Gülçin Akdemir:

Creating spaces where luxury and simplicity become one

“Unless you have a feeling for that secret knowledge that modest things can be more beautiful than anything expensive, you will never have style.”

 

- Andrée Putman

My obsession with space, furnishing and interior design continues with this impromptu discussion with Gülçin Akdemir, a Turkish interior architect for Ligne Roset based in Chicago and former graduate of Harrington College of Design. Throughout her career Gulcin accumulated extensive knowledge in luxury furnishings, lighting and accessories.

 

Some of her fields of expertise include furniture, interior design, space-planning, furnishings, textiles, visual merchandising, custom furniture, retail design, residential homes and renovation. Gülçin's various decoration endeavours are showcased on her instagram page @gulcin_interiors.

 

Ana:

Gülçin let's open this discussion with Ligne Roset, a factual institution in contemporary furniture, a worldwide symbol of French elegance and recognizable style of life that reunites some of the most prominent contemporary interior designers like Angie Anakis, François Azambourg, Claude Brisson or René Barba. What are in your opinion, the major contributions of Ligne Roset to the world of interior design architecture? 

 

Gülçin:

Without hesitation, I would say that Ligne Roset's most meaningful contribution to Design is that they continue to journal the Language of French Culture, by being relevant and current in their esthetics. I believe their success exemplifies in how their furnishings (especially their upholstered collections) are created in the same breath as the French Fashion Houses.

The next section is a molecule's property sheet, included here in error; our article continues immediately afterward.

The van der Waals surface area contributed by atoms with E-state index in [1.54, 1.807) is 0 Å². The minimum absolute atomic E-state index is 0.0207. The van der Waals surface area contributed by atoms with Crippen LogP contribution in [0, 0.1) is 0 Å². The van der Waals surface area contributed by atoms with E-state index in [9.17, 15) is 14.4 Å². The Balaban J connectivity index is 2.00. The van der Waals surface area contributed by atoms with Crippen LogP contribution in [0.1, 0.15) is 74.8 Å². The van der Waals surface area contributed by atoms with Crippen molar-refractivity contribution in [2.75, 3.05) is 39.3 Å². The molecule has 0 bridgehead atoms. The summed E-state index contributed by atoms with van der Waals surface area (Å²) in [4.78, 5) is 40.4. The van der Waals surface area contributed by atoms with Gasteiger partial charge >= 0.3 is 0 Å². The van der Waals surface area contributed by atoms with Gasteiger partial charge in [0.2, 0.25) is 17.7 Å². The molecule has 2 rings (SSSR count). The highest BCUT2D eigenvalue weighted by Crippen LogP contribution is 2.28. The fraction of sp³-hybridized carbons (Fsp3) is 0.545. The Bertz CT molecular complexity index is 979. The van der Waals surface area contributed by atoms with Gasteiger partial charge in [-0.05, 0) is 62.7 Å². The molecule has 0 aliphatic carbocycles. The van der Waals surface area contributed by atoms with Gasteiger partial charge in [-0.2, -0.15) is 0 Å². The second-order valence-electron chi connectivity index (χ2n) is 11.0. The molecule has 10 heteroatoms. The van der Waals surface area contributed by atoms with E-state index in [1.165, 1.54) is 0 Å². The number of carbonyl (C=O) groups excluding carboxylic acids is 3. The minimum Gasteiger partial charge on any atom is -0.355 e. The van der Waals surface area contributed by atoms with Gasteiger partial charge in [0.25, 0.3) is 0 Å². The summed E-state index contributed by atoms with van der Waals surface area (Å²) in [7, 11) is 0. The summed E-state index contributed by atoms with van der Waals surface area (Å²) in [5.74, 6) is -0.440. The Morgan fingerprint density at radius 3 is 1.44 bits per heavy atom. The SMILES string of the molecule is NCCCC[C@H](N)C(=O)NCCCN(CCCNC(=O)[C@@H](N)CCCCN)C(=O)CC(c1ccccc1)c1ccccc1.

The iconic Ligne Roset's Togo sofa was created in 1973  by the Lyon-based designer Michel Ducaroy. Source: https://www.ligne-roset.com/fr/modele/vivre/canapes/togo/37

From the hand pleating of the Togo fireside chair to the quilting of the Ruche collection by Inga Sempe. The French are masters in Couture, and one can immediately identify a Ligne Roset piece from this perspective. Let's be honest and recognize the fact that the French do not fail when expressing Art and Design, and Ligne Roset has always represented heritage-grade furnishings that sustain longevity, value and respect. With that said, and as an Interior Designer myself, I'd also like to think that I strive to design spaces that sustain longevity, value and respect. 

Private residential project. Clients own tables, storage cabinets, and African framed textiles. PK60 Ottoman in black & white stripe by Antonio Citterio for B&B Italia, Panton chair, Chair-One by Konstantin Gricic, Jeannette chair by Campana Brothers for Edra, Paola Navone diamond-back woven chair, Ingo Maurer "Zettlel'z 5" paper chandelier. Photo: Courtesy of Gülçin Akdemir, @gulcinakdemir1

(Left) Chair One with concrete base by Konstantin Grcic, Mario Bellini Chair, Toy chair by Philippe Starck, Striped ottoman by Antonio Citterio for B&B Italia. Photo: Courtesy of Gülçin Akdemir, @gulcinakdemir1

Private residential. 10-Unit Chairs by Shigeru Ban flank the USM Haller vitrine in the foyer. Clients own carpet, accessories and Siamese cat "Mimi". Photo: Courtesy of Gülçin Akdemir, @gulcinakdemir1

Black cow hair ottoman and sofa by Antonio Citterio for B&B Italia. Floor lamp by Arne Jacobsen, Eileen Gray's E1027 side table, wall installation of pulled porcelain by Piet Stockmans, Cappelini's glass vase on Mantle. Photo: Courtesy of Gülçin Akdemir, @gulcinakdemir1

Achille & Pier Castiglioni Mezzadro stool, brown leather Cab chairs by Mario Bellini, Jean Prouvé Cite Chair, Gae Aulenti Tavola con Route coffee table, MaxAlto Black leather sofa, Eileen Gray tube floor lamp, Arne Jacobsen reading lamp, Vintage Turkish Kilim carpet.  Photo: Courtesy of Gülçin Akdemir, @gulcinakdemir1